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Patagonia Bookshelf

Records of the South American Missionary Society (1896?)
First-hand accounts of Anglican missionary work in Tierra del Fuego

title page
title page of book

The 19th century, in Britain as elsewhere, was characterized by a strong desire to explore every part of the world, and carry the Christian religion to the "uncivilized" races. Captain Robert Fitzroy, RN, while surveying the coastline of Tierra del Fuego (Patagonia), personally attempted to practice these tenets. In 1830 he took four young Fuegian natives to London to be educated at his expense, returning them three years later in the celebrated HMS Beagle expedition.

Recognizing the need for a permanent presence in this region, the Brighton Missionary Association for Patagonia was established in 1844 with private donations. Retired Navy Captain Allen Gardiner played a leading role in the initial fieldwork. As a result of his death in 1851 (along with six of his companions) the flow of donations to the now renamed Patagonian Missionary Society increased. A new strategy was adopted of gradual contact with the natives under controlled conditions, and a ship was built for the missionaries' use. In 1865 the organization changed its name once more, to the South American Missionary Society (S.A.M.S.), establishing a base of operations at Keppel, one of the nearby Falkland Islands.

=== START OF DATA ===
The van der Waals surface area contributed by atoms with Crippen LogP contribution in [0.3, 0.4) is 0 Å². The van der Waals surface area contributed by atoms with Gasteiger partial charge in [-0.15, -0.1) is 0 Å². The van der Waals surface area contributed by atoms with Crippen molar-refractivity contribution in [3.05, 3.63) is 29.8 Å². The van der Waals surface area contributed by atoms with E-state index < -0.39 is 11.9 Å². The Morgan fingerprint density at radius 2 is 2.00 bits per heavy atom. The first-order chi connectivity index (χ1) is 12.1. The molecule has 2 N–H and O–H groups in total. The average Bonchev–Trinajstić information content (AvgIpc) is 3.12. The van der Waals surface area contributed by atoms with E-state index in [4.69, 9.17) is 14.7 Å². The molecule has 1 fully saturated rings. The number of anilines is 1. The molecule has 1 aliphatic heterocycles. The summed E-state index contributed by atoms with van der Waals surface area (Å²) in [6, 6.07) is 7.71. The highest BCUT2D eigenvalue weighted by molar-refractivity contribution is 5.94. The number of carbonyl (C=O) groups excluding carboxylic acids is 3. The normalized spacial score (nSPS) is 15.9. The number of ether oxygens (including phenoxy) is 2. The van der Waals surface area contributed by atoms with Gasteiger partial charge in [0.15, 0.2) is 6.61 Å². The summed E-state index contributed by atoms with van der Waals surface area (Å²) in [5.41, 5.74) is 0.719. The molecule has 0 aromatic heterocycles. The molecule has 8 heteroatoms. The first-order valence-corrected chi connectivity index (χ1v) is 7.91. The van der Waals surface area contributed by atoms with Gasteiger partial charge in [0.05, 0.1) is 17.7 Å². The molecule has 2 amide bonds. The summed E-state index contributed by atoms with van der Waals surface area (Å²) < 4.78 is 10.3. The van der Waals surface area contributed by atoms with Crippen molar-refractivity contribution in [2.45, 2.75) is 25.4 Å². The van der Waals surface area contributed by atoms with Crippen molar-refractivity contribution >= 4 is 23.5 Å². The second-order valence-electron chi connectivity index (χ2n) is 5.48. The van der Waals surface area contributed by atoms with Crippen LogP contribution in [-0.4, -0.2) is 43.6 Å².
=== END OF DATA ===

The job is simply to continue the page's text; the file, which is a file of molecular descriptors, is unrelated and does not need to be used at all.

Two prominent missionaries in this period were Rev. (later Bishop) Waite H. Stirling, the first person to live among the natives; and Rev. Thomas Bridges, who was to settle permanently at Harberton (Beagle Channel) with his family. By 1894 S.A.M.S. also had missions at several other locations around the continent, including Brazil, Panama, Paraguay and Uruguay, as well as other regions of Argentina and Chile. This book, marking the fiftieth anniversary of the founding of the original society, is devoted in good part to its activities in Tierra del Fuego, quoting many first-hand accounts.

Reading this collection of reports with the benefit of hindsight, one senses discouragement and resignation in the face of a dwindling native population (exposed to the white man's diseases, and an unaccustomed sedentary life-style, among other reasons). It is rather sad that several of the author's "success stories" in fact extol a Christian way of dying, rather than living. Within the next two decades, the Tierra del Fuego mission was to lose almost all its native constituency, closing its doors for good in 1916; only the Rev. John Williams remained in the region, to work in the booming, immigrant community of Punta Arenas.

Source materials: "Records of the South American Missionary Society, or Fifty years work of the Church of England in South America (British Guiana excepted)", fourth edition, pp. 1-42, compiled by Mrs. Allen Gardiner (Elizabeth Lydia Marsh Gardiner), and published by the South American Missionary Society, London, 1896?.

Thanks: to the staff of the Hispanic Reading Room, Library of Congress, Washington DC for their assistance.

Links: Several more original publications have been transcribed by Project Canterbury
A review of the Anglican missionary society work in Southern Patagonia can be found here
Photographs of the Tekenika Mission Station